Interestingly, West African communities do not perform elaborate burial rituals for people who die young or as infants, although the appropriate traditions are still followed when burying them (Jindra and Joel, 2013). West African religious philosophy dictates that living community members should make the transition after death as smooth as possible through the incorporation of appropriate burial rituals. Failure to do so would result in the deceased returning to the world of the living and terrorizing the community members who had not appeased them during the funeral rites (Goody, 2013).

A major ritual in the funeral arrangements and celebrations for a deceased person is the offering of food to the mourners and the bereaved family. It is traditional to make sure that the mourners and other community members who have come to bury the dead are fed well because this shows respect accorded to the deceased (Goody, 2013). When an influential person in the community dies, his extended family is responsible for providing enough food for the mourners for the purposes of paying respect to their deceased loved one.

Another tradition commonly observed at West African burial rituals is dancing. The mourners will remove the body from the house on the night preceding the day of the burial and all the mourners will dance around it. Normally, the men will dance around the body of the deceased while the women wail loudly to indicate their sorrow. Men do not regularly wail to express sorrow because this act is understood to be unmanly (Jindra and Joel, 2013).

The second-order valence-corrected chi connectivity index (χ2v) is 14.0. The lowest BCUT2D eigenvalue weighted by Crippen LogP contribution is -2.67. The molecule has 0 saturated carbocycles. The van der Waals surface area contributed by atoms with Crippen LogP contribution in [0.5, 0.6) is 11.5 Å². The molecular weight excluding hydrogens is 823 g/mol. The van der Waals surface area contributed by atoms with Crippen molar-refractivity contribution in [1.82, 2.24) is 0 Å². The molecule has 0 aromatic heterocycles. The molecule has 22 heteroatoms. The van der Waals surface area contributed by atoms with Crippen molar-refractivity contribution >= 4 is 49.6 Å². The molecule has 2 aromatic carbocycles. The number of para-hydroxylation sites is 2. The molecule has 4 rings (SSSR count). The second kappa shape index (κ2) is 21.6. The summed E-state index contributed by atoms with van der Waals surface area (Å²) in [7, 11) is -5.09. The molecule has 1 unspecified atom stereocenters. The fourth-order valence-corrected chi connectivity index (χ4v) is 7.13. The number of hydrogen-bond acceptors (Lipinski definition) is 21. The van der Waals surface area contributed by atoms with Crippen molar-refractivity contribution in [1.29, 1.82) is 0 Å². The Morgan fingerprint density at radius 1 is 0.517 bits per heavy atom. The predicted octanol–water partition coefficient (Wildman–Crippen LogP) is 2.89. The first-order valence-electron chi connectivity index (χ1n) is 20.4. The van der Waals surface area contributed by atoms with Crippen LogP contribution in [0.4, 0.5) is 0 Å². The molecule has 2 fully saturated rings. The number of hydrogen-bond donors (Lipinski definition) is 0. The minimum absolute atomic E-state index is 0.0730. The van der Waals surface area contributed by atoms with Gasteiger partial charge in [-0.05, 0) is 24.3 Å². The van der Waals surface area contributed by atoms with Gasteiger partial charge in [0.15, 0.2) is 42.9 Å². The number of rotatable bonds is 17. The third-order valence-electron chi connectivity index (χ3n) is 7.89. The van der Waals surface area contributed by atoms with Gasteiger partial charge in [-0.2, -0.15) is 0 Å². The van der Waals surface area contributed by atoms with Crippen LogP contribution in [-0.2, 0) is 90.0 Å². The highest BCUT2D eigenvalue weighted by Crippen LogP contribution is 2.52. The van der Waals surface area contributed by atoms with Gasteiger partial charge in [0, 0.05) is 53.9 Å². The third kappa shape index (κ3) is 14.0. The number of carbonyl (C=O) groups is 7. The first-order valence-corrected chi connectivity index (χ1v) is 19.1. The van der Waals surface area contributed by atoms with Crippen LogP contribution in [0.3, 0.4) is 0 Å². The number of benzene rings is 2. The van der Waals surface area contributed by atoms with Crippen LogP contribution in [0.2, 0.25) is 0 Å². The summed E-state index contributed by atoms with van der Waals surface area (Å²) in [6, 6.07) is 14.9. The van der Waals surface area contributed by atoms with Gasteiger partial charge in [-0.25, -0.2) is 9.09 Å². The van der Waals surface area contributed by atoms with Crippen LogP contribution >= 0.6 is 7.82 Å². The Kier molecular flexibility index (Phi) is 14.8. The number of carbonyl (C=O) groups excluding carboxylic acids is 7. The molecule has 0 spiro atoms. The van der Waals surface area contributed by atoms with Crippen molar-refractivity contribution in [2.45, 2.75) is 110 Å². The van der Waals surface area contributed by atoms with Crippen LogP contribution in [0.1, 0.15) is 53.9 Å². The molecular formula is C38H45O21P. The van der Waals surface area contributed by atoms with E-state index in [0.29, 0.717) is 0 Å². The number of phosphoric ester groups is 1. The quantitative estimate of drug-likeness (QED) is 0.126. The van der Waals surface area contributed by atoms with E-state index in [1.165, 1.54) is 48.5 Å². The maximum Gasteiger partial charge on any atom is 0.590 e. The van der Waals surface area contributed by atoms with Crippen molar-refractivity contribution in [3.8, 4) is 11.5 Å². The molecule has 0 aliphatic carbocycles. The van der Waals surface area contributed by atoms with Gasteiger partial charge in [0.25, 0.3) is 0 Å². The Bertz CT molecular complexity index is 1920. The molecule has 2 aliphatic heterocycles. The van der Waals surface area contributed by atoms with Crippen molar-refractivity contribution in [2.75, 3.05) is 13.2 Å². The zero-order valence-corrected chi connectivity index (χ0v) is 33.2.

A burial ritual that is observed in Guinea consists of slaughtering a bull and spilling its blood on the burial ground before sprinkling some of the bull’s blood on the immediate bereaved family. The purpose of this ritual is to cleanse the family from attacks of evil spirits and ghosts of the deceased. The blood poured into the burial ground is what will be accompanying the deceased into the world of the dead so that the ghost can rest safely among the ancestral community. Occasionally, the body of the deceased is covered in the hide of the slaughtered animal for the purpose of showing the family’s and community’s affection for the deceased individual (Magesa, 1997).

Another common ritual is for the family of the deceased to take all of the belongings of the deceased and place them next to the body at the burial site. These belongings act as an additional accompaniment for the deceased into the afterlife so they will have an easier time continuing with their normal activities. If the community believes that another member of the community killed the deceased through an evil act, the body will be buried with weapons such as axes, knives, and machetes so that the dead person can avenge his death (Magesa, 1997).

In West African communities, children and women are not permitted to visit the graveyard during the funeral because they are considered to be inferior within the community, which means they might cause bad luck during the funeral rituals. Therefore, it is the men of the community that are directly involved in the funeral rites (Jindra and Joel, 2013). Many communities in West Africa practice the tradition of “home bringing” during which the community gathers at the graveyard and slaughters a bull about one month after the burial of the body. This slaughtering ceremony serves to show that the bereaved family is still grieving over the death of their loved one.

Following the slaughtering ceremony, the bereaved family speaks to old ancestors, including their recently deceased relative, and asks them to allow the family to continue the rest of their lives in peace. The common belief is that before the bereaved family conducts the “home bringing” ceremony the spirit of the dead person is still hovering around waiting to find a place to rest (Goody, 2013). The function of the “home bringing” ceremony allows the spirit of the dead family member to return home with its family so that it can act as their ancestor and protect them from harm.